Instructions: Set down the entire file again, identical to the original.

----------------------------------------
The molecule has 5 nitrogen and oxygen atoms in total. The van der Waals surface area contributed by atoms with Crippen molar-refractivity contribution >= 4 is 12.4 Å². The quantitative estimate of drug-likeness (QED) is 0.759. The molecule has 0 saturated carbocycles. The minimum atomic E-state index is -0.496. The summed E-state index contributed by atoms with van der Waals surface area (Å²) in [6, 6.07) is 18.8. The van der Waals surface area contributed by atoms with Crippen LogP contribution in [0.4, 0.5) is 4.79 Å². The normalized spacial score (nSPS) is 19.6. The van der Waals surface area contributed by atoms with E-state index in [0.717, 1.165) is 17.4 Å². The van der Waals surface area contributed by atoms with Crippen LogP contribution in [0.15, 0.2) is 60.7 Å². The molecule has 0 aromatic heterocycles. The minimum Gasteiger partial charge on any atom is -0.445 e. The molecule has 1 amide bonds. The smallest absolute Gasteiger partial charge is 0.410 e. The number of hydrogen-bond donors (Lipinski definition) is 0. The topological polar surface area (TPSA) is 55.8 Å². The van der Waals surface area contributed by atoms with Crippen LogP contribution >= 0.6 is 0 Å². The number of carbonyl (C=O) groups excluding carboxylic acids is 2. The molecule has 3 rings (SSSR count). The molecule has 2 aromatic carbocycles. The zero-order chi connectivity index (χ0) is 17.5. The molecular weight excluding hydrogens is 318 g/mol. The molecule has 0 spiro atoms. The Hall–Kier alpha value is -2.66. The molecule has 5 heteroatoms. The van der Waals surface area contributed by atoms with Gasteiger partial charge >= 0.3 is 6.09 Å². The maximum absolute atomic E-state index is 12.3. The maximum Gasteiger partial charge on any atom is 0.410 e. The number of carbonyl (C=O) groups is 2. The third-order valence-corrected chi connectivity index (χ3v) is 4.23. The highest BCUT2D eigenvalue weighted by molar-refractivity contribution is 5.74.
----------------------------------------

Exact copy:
The molecule has 5 nitrogen and oxygen atoms in total. The van der Waals surface area contributed by atoms with Crippen molar-refractivity contribution >= 4 is 12.4 Å². The quantitative estimate of drug-likeness (QED) is 0.759. The molecule has 0 saturated carbocycles. The minimum atomic E-state index is -0.496. The summed E-state index contributed by atoms with van der Waals surface area (Å²) in [6, 6.07) is 18.8. The van der Waals surface area contributed by atoms with Crippen LogP contribution in [0.4, 0.5) is 4.79 Å². The normalized spacial score (nSPS) is 19.6. The van der Waals surface area contributed by atoms with E-state index in [0.717, 1.165) is 17.4 Å². The van der Waals surface area contributed by atoms with Crippen LogP contribution in [0.15, 0.2) is 60.7 Å². The molecule has 0 aromatic heterocycles. The minimum Gasteiger partial charge on any atom is -0.445 e. The molecule has 1 amide bonds. The smallest absolute Gasteiger partial charge is 0.410 e. The number of hydrogen-bond donors (Lipinski definition) is 0. The topological polar surface area (TPSA) is 55.8 Å². The van der Waals surface area contributed by atoms with Crippen LogP contribution >= 0.6 is 0 Å². The number of carbonyl (C=O) groups excluding carboxylic acids is 2. The molecule has 3 rings (SSSR count). The molecule has 2 aromatic carbocycles. The zero-order chi connectivity index (χ0) is 17.5. The molecular weight excluding hydrogens is 318 g/mol. The molecule has 0 spiro atoms. The Hall–Kier alpha value is -2.66. The molecule has 5 heteroatoms. The van der Waals surface area contributed by atoms with Gasteiger partial charge >= 0.3 is 6.09 Å². The maximum absolute atomic E-state index is 12.3. The maximum Gasteiger partial charge on any atom is 0.410 e. The number of carbonyl (C=O) groups is 2. The third-order valence-corrected chi connectivity index (χ3v) is 4.23. The highest BCUT2D eigenvalue weighted by molar-refractivity contribution is 5.74.